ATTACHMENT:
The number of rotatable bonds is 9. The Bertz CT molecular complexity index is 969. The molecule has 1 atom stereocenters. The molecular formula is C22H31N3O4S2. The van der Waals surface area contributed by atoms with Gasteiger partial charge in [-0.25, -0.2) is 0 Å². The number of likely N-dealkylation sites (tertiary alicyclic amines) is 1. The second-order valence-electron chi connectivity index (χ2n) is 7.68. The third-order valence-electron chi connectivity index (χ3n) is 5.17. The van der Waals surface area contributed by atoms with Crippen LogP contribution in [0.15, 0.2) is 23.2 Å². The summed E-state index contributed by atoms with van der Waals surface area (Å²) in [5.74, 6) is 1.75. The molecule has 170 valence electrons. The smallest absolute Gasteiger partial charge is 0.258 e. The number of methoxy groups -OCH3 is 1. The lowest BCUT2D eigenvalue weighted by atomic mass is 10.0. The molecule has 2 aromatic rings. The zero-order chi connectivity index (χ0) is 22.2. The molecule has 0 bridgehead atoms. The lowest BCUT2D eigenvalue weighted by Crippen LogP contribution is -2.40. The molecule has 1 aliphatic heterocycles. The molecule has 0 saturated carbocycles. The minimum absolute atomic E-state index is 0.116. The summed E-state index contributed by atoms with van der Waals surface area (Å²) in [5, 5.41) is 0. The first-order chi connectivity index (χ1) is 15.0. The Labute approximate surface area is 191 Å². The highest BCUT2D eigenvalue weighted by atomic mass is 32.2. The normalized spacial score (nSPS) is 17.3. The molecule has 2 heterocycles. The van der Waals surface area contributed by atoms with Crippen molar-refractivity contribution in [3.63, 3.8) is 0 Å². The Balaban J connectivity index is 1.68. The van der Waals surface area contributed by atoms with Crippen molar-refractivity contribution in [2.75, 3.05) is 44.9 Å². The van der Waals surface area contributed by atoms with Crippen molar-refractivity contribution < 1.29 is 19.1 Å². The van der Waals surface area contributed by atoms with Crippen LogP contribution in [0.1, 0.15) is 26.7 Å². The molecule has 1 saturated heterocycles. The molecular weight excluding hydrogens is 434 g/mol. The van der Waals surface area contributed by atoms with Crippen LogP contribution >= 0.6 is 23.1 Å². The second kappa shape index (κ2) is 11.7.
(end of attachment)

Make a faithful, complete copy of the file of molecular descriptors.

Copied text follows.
The number of rotatable bonds is 9. The Bertz CT molecular complexity index is 969. The molecule has 1 atom stereocenters. The molecular formula is C22H31N3O4S2. The van der Waals surface area contributed by atoms with Gasteiger partial charge in [-0.25, -0.2) is 0 Å². The number of likely N-dealkylation sites (tertiary alicyclic amines) is 1. The second-order valence-electron chi connectivity index (χ2n) is 7.68. The third-order valence-electron chi connectivity index (χ3n) is 5.17. The van der Waals surface area contributed by atoms with Crippen LogP contribution in [0.15, 0.2) is 23.2 Å². The summed E-state index contributed by atoms with van der Waals surface area (Å²) in [5.74, 6) is 1.75. The molecule has 170 valence electrons. The smallest absolute Gasteiger partial charge is 0.258 e. The number of methoxy groups -OCH3 is 1. The lowest BCUT2D eigenvalue weighted by atomic mass is 10.0. The molecule has 2 aromatic rings. The zero-order chi connectivity index (χ0) is 22.2. The molecule has 0 bridgehead atoms. The lowest BCUT2D eigenvalue weighted by Crippen LogP contribution is -2.40. The molecule has 1 aliphatic heterocycles. The molecule has 0 saturated carbocycles. The minimum absolute atomic E-state index is 0.116. The summed E-state index contributed by atoms with van der Waals surface area (Å²) in [5, 5.41) is 0. The first-order chi connectivity index (χ1) is 15.0. The Labute approximate surface area is 191 Å². The highest BCUT2D eigenvalue weighted by atomic mass is 32.2. The normalized spacial score (nSPS) is 17.3. The molecule has 2 heterocycles. The van der Waals surface area contributed by atoms with Crippen molar-refractivity contribution in [3.63, 3.8) is 0 Å². The Balaban J connectivity index is 1.68. The van der Waals surface area contributed by atoms with Crippen molar-refractivity contribution in [2.75, 3.05) is 44.9 Å². The van der Waals surface area contributed by atoms with Crippen molar-refractivity contribution < 1.29 is 19.1 Å². The van der Waals surface area contributed by atoms with Crippen LogP contribution in [0.1, 0.15) is 26.7 Å². The molecule has 1 saturated heterocycles. The molecular weight excluding hydrogens is 434 g/mol. The van der Waals surface area contributed by atoms with Crippen LogP contribution >= 0.6 is 23.1 Å². The second kappa shape index (κ2) is 11.7.